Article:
We don’t entertain often, but when friends come for dinner I like to make a little extra effort. The toys get put away, the powder room gets a good scrub-down and the dining room table — usually littered with papers and Lego and other assorted bits and bobs — gets cleared and set for a proper, civilized (!) meal. Dinner could be nowhere near ready when guests arrive but if the table’s in order, I feel like I’ve got things somewhat together. More importantly, it makes guests feel welcome. I mean, how fancy do you feel when you walk into someone’s home and the table’s set with pretty dishes and linens, sparkling glasses, maybe even a centrepiece or two? With a little creativity, you can take your own table from meh to marvelous. Here are some tips from a workshop I went to this week at Urban Barn, called How to Dress a Delectable Dining Table. (This is not a sponsored post, I just love Urban Barn and want to share what I learned.)
Stunning, isn’t it? The layered centrepiece, the harmony of colours, the inviting seating — apart from the empty wine holder (wouldn’t it be more inviting with a few bottles?), this table is perfection. We’ll take a closer look at it in a sec. The tip here is to consider your guest’s comfort, particularly if they’re sitting on a hard table or bench. Here they’ve provided a little cush for the tush by removing the insert from one of their mongolian toss cushions and draping the cover over the bench. If you were dining outside, you could toss a cozy throw over the back of a chair.
Mini pumpkins at each place setting add a playful touch and can double as a fun take-home gift. Perhaps you want to incorporate a little something in your decor that guests can take away?
Notice too the layered placements in leather and what looks like bamboo. They add texture to the scene, particularly in contrast to the rustic wood of the table. Don’t be afraid to mix linens and even china, for that matter. The blend of new and vintage dishes and glassware provides additional interest. (It’s all new here, but it’s a great tip.)
Remember to keep salt and pepper shakes and condiments within easy reach. If you have an especially long table, you might want to use a few sets of each.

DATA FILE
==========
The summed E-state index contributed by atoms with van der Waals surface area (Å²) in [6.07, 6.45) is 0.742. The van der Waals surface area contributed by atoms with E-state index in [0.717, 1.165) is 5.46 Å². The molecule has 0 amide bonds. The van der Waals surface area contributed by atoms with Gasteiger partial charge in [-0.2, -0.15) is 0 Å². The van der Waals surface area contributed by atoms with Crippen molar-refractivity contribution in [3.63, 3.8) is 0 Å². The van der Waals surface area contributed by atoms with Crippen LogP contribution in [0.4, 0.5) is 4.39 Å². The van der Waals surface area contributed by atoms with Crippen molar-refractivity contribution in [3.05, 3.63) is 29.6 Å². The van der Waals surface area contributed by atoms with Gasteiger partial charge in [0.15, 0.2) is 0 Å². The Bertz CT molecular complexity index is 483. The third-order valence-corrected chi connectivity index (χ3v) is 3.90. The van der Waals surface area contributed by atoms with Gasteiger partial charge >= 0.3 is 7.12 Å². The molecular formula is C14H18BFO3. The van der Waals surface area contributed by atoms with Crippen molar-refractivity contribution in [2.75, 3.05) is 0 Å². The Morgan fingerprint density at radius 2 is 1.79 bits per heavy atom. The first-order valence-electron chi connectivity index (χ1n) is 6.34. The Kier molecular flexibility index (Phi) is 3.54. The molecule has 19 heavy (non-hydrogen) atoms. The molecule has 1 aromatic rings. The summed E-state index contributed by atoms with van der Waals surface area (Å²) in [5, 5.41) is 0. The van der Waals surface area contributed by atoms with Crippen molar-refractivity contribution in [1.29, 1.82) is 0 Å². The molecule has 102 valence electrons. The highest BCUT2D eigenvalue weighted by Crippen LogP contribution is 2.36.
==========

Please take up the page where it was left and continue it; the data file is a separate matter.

The beauty of this centrepiece is in the layering, from the low grasses, corn and pussywillows, to the larger gourds and the tall vase. Keep your taller elements (i.e. those that would block a guest’s view of the person across from them) on the table until you’re ready to serve the meal, then take them away and put them in the spot you’ve already identified they’ll go. (Because you figured that out before the guests came, you smart cookie, you.) Dim the lights, light some tea lights if you like (mind the foliage!) and enjoy!
Here’s store manager, Lorrie Shirton, demonstrating how a rustic table like this Ironside extension dining table can accommodate a variety of styles. People are moving away from tablecloths to expose the weathered wood, all the more charming for its dings and dents.
In this feminine setting we again we see the layering of placemats, with the chevron one folded into thirds and tucked underneath the dinner plate. What do you think? Will you try this at home?
Same table, this time what you could call a masculine setting. You can’t see it here, but colours and textures of the placemats and the dishes coordinate with the fabric and rich wood of the dining chair.
Lorrie switched out some elements of the masculine setting to show how ones from the feminine setting could work just as well. Experiment! Have fun! Mix and match!
You can also take a lot of inspiration from your napkins. Speaking of napkins, do you know the proper place to put one in this setting? If you said under the forks, you’re correct! (And here I’ve been putting them under the knife and spoon for years! I’m so uncouth.)
The third and final vignette creates drama by Irish contrasting the rustic Irish coast extension table with elegant table dressing.
Here they’ve added a butler table for extra storage, in this case the mugs and cups for tea and coffee after dinner. If you’re serving serving family style or buffet and don’t have a sideboard, an extra table like this one can provide a handy additional surface for clearing or holding additional items on your menu.
Looking for an easy way to add a pop of colour? Try a bowl of apples, oranges or pears. Make a paper flag from a toothpick, stick it in a piece of fruit and you’ve got a quick and easy place card.
If your guests are allergic to flowers and plants, candles might be the way to go. Just remember to use unscented candles so they don’t interfere with the food.
Simple, inviting, delectable dining.
Which tips will you use? I’d love to hear some of yours too. Please share in the comments!